I test every day for ammonia and nitrites. Ok sometimes I check the nitrites twice a day due to wishful thinking. Yes on following the Dr Tims instructions. 4 drops per gallon initially to establish the 1.5-2.0 benchmark. Maintenance as needed.
 

itiwhetu

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Absolutely no live plants are going in to the tank. Lost a whole tank of plants to black algae and I gave up trying to fix it. I just want a nice clean tank with some fish to enjoy. Silk plants are coming together nicely I've ordered 7 more of the big one in the middle and plan to cover the whole back of the tank.

View attachment 156737

View attachment 156738
What is your plan when black algae grows all over your silk plants.
 

outofwater

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Dish washer baby.
Well, that escalated quickly 🤣🤣 I'm drawing a blank. After a couple of months in the hobby and the forums, I'm starting to think I got extremely lucky in my rushed fish-in cycle, it took about 2 weeks or so.

Good luck, your tank looks nice. I hope one day you decide to give live plants another try, but hey, to each their own, the most important things are for your fish to be healthy and for you to be happy with your tank.
 

wasmewasntit

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I usually equate "how long do I wait for the cycle to complete" to "how long is a piece of string" :)

Every aquarium is different and thus take a variety of different times to complete the cycle. Fishkeeping is one of those pastimes where you suddenly find that you have far more patience than you ever thought possible.....and patience is key even when champing at the bit to get going with the stocking.

As for the planting......I use silicone plants and have had absolute disasters with real planting, I missed the "green thumb" queue long ago :lol: I do have some real moss lurking on some coconut shell hides but am holding the breath as to whether they follow my usual inability to keep them alive, time will tell.

Your aquarium looks very nicely laid out......however....depending on what you intend stocking you might find that you need more sight line blocking to prevent any major squabbling outbreaks, but that can be dealt with later. It is one of the downsides of artificial plants, they don't grow all big and fluffy so fish cannot hide so easily if afraid or insecure, so you end up adding more artificial plants of the same type to recreate that effect if your fish experience any behavioural issues/aggression. So I would have a few extras in the cupboard to use if required. Or if you do not want to add plants you can always use stone or ceramic or coconut hides for the fish to escape into which won't affect the aesthetics of the aquascape too much but will enhance it and make it look like a lake bed or river bed. The sort of ceramic hides I use are these....which apart from the obvious holes for the fish....look very much like natural pebbles and stones...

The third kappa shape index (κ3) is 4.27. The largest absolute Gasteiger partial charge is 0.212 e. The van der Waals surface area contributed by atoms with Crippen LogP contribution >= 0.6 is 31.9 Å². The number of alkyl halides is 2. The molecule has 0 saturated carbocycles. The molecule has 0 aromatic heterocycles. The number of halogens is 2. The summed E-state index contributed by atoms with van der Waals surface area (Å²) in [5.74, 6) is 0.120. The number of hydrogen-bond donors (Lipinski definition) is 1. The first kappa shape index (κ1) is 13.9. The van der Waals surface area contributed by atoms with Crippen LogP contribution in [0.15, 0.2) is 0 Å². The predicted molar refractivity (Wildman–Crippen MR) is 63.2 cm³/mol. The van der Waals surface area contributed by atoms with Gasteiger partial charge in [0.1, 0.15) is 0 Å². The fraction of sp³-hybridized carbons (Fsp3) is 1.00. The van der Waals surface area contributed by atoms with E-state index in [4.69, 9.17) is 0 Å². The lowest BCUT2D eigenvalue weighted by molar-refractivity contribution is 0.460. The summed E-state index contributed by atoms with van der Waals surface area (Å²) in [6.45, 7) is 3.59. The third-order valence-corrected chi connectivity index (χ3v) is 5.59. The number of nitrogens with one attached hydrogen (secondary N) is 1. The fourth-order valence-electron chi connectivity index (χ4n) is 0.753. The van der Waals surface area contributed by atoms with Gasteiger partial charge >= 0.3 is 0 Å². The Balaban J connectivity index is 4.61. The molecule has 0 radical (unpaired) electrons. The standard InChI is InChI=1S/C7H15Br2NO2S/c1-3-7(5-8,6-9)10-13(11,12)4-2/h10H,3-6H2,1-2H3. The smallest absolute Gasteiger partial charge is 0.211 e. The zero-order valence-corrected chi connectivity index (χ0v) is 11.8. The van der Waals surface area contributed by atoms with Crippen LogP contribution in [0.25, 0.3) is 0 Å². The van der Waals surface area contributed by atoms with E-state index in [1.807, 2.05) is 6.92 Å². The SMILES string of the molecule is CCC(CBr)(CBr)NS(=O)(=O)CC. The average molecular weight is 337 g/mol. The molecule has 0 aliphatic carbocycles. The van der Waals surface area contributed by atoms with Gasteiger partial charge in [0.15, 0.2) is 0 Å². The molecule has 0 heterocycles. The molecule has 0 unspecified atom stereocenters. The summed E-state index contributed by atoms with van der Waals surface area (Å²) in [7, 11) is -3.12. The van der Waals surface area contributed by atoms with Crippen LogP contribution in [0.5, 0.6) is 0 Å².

They are made by Superfish and readily available in most countries and come in a variety of sizes and shapes and can be stacked into piles if wanted very easily.

index.jpg
 
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1L19

1L19

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I usually equate "how long do I wait for the cycle to complete" to "how long is a piece of string" :)

Every aquarium is different and thus take a variety of different times to complete the cycle. Fishkeeping is one of those pastimes where you suddenly find that you have far more patience than you ever thought possible.....and patience is key even when champing at the bit to get going with the stocking.

As for the planting......I use silicone plants and have had absolute disasters with real planting, I missed the "green thumb" queue long ago :lol: I do have some real moss lurking on some coconut shell hides but am holding the breath as to whether they follow my usual inability to keep them alive, time will tell.

Your aquarium looks very nicely laid out......however....depending on what you intend stocking you might find that you need more sight line blocking to prevent any major squabbling outbreaks, but that can be dealt with later. It is one of the downsides of artificial plants, they don't grow all big and fluffy so fish cannot hide so easily if afraid or insecure, so you end up adding more artificial plants of the same type to recreate that effect if your fish experience any behavioural issues/aggression. So I would have a few extras in the cupboard to use if required. Or if you do not want to add plants you can always use stone or ceramic or coconut hides for the fish to escape into which won't affect the aesthetics of the aquascape too much but will enhance it and make it look like a lake bed or river bed. The sort of ceramic hides I use are these....which apart from the obvious holes for the fish....look very much like natural pebbles and stones...